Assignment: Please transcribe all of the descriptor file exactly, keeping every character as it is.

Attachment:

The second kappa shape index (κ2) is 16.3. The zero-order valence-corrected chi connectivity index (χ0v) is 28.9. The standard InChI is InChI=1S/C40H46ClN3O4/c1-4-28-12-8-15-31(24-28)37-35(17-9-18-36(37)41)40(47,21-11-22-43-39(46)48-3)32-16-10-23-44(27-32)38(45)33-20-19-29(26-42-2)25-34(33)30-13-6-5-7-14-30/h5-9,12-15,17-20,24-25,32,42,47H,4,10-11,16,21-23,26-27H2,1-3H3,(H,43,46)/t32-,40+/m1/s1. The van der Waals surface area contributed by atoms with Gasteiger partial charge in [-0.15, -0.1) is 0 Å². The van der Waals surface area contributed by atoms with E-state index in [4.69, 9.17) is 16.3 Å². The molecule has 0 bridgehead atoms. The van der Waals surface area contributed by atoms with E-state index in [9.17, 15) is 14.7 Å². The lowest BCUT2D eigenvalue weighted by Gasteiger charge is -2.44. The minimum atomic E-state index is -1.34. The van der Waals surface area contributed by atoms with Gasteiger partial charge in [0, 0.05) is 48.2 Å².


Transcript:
The second kappa shape index (κ2) is 16.3. The zero-order valence-corrected chi connectivity index (χ0v) is 28.9. The standard InChI is InChI=1S/C40H46ClN3O4/c1-4-28-12-8-15-31(24-28)37-35(17-9-18-36(37)41)40(47,21-11-22-43-39(46)48-3)32-16-10-23-44(27-32)38(45)33-20-19-29(26-42-2)25-34(33)30-13-6-5-7-14-30/h5-9,12-15,17-20,24-25,32,42,47H,4,10-11,16,21-23,26-27H2,1-3H3,(H,43,46)/t32-,40+/m1/s1. The van der Waals surface area contributed by atoms with Gasteiger partial charge in [-0.15, -0.1) is 0 Å². The van der Waals surface area contributed by atoms with E-state index in [4.69, 9.17) is 16.3 Å². The molecule has 0 bridgehead atoms. The van der Waals surface area contributed by atoms with E-state index in [9.17, 15) is 14.7 Å². The lowest BCUT2D eigenvalue weighted by Gasteiger charge is -2.44. The minimum atomic E-state index is -1.34. The van der Waals surface area contributed by atoms with Gasteiger partial charge in [0, 0.05) is 48.2 Å².